• http://twitter.com/CoolCatholics Marvin & Rhia

    Thanks to King Henry VIII who made himself “Head” of the Church in England. Before King Henry VIII, everyone was a Catholic.

  • http://profile.yahoo.com/2G5MAAIBKBE2VLMGW5F5BIPS6A Declan

    The Monarch isn’t an Anglican when she is in Scotland….

  • teigitur

    Correct, she attends the C of S. Which is much further away from the Anglican Church than the RCC. Whatever direction you care to look in.

  • Alban

    Given that we’re all supposed to be equal in God’s sight, does it not again show that religion and politics is a toxic mix, both capable individually of destroying friendships and potential marriage in the immutable sense of the word amongst humans.

  • Stephen

    But even if such children were raised as Catholics, they would be perfectly free to convert to Anglicanism in adulthood, should they so wish.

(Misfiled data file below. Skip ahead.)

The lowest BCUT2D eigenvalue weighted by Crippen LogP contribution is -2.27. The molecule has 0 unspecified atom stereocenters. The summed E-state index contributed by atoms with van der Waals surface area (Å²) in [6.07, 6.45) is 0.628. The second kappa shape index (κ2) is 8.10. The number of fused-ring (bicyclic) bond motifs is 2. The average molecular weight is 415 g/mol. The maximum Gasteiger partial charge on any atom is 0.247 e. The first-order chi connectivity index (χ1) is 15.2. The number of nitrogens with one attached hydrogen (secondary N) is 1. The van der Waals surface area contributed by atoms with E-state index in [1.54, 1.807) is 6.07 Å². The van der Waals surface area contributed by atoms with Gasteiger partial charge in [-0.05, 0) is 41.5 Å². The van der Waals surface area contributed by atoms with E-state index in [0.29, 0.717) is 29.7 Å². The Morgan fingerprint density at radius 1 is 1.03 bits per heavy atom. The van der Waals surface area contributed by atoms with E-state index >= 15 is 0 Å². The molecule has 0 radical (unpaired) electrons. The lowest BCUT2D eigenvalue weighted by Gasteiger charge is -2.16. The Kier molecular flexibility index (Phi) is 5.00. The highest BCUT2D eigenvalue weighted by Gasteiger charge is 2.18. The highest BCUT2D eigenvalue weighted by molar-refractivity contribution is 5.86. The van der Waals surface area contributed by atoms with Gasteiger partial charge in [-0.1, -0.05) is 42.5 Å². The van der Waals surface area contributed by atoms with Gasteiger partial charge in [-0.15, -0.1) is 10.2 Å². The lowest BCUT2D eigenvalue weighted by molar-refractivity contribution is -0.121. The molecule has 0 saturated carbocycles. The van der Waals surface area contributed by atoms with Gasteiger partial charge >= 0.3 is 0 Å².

• whytheworldisending

    Alan pointed out that the succession rules discriminate – against second and third children – on the basis of their age. That raises an interesting general point. Don’t the succession rules discrimnate against virtually everybody on the basis of their socio-economic status? The coalition are opening such a collection of pandora’s boxes, that I think the Catholicism debate is a smoke screen. The so-called progressive liberals have become bored with undermining Christianity and traditional morality (Maybe that’s turned out to be too easy for them and they want a real challenge). Clegg is continuing what Tony Blair started. The Bill is a sideways swipe at the institution of the British Monarchy. That is more divisive that Europe and Gay mariage put together. Where have all the Conservatives gone?